Experience has demonstrated that lowering formal trade barriers, like tariffs and import licenses, is not enough to guarantee meaningful market access. On the other hand, this type of access is not possible without lowering those barriers. There is speculation that China may be willing to make some concessions, from telecommunications to agriculture, that are of value to the United States. Although this is still speculative, it is worthwhile to get as much as possible in commitments in these areas from China. If Zhu's visit to the United States provides an opportunity to do that, it should be seized. At the very least, an enforceable commitment from China not to raise new barriers should be demanded as the price of continuing negotiations.
Meaningful market access, however, will require more than a series of tariff concessions. In the past, market access targets -- agreed upon purchases of imports -- have been used to ensure that concessions result in real increases in imports. Such targets were put into WTO accession agreements for two non-market economies, Poland and Romania.
Import targets are a tried and true method of ensuring that countries actually implement the trade promises they make upon WTO entry. Particularly in sectors closed to imports, such as agriculture, electronics, and telecommunications, market share or import targets are an effective approach to ensuring that China actually fulfills its commitments.
Another concept discussed in past accession agreements with non-market economies is the "general safeguard." This measure would allow the United States or other WTO members to impose sanctions if they felt China was not living up to the promises it made in its accession agreement. As the United States has learned, trade sanctions are never easy to impose and always have political and economic costs. The existence of the general safeguard would keep the threat of bilateral trade sanctions against China viable -- at least during a transition period. U.S. negotiators should ensure that the general safeguard, included in early drafts, remains in the final agreement.
Given past problems with enforcing agreements, special emphasis should be given to this topic in an accession agreement with China. A WTO review of that country's adherence to the terms of its accession agreement should be completed during the phase-in period of WTO discipline. At home, the United States should complete an annual review of China's participation. If China is found to be violating any of the conditions, the general safeguard should be employed to withdraw appropriate benefits.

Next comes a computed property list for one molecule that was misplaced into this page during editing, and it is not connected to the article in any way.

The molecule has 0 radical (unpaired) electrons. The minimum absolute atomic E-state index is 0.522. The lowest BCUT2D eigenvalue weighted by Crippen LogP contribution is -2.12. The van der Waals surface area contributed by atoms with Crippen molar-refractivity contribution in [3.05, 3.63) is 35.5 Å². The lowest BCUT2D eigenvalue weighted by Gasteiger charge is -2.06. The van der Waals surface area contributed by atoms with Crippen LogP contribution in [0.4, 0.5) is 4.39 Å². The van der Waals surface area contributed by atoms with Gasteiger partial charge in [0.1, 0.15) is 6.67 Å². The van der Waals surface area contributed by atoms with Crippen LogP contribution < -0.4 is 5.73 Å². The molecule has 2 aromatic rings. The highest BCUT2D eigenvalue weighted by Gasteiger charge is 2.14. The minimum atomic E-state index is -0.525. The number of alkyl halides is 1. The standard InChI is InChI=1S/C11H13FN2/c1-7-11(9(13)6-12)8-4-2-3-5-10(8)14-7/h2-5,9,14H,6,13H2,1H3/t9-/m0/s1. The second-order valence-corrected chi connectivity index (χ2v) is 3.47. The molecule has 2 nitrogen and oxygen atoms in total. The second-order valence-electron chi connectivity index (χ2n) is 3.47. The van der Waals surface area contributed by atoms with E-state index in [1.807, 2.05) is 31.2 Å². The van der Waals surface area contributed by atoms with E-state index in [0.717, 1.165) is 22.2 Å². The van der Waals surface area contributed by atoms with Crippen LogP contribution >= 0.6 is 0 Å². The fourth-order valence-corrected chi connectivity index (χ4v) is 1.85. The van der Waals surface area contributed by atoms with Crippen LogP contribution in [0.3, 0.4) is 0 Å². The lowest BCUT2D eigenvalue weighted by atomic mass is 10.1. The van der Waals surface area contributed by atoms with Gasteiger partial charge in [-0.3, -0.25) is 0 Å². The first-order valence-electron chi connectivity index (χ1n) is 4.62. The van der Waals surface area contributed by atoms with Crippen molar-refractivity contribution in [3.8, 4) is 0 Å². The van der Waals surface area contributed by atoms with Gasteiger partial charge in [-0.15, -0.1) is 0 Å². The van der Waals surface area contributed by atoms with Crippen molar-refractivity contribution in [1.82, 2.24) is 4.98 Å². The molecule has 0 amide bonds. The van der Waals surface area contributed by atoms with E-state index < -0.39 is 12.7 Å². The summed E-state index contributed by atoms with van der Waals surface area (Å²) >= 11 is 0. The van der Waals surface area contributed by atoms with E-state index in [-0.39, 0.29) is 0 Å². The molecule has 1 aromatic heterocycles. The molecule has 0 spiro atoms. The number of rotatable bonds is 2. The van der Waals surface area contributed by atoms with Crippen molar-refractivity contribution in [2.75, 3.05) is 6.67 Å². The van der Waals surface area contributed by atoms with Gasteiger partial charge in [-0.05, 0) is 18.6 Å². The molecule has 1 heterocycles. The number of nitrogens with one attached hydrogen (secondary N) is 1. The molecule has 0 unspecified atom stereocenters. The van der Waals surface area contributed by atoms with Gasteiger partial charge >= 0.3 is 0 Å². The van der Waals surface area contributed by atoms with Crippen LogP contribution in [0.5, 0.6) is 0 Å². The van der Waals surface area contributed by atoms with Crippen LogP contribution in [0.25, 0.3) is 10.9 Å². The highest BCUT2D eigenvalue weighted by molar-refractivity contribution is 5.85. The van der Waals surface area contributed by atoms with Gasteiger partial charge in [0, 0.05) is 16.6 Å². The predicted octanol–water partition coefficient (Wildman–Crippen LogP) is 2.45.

China will no doubt vigorously oppose the inclusion of the safeguard and market access targets in its WTO accession agreement. Naturally, it would prefer the kind of standard accession arrangement negotiated with market economies, but China simply lacks the legal structure and market orientation that would make such an agreement meaningful. The only way to marry China to the WTO in a manner consistent with long-term American interests is to adopt some of the innovative devices discussed here. Otherwise, as the United States learned from previous bilateral agreements, a series of tariff concessions from China are unlikely to be worth even the paper they are written on.
A quick, diplomatic deal on China's induction might make for a successful visit by Zhu, but it would certainly undermine U.S. commercial interests, weaken the WTO, and sow the seeds for serious problems in the long term. Congress and other interested parties should insist that the right kind of agreement be concluded or that no agreement be concluded at all. The potential opportunity afforded by China's entry into the World Trade Organization is too significant to be sacrificed for short-term political gain.
Greg Mastel is vice president and director of studies at the Economic Strategy Institute.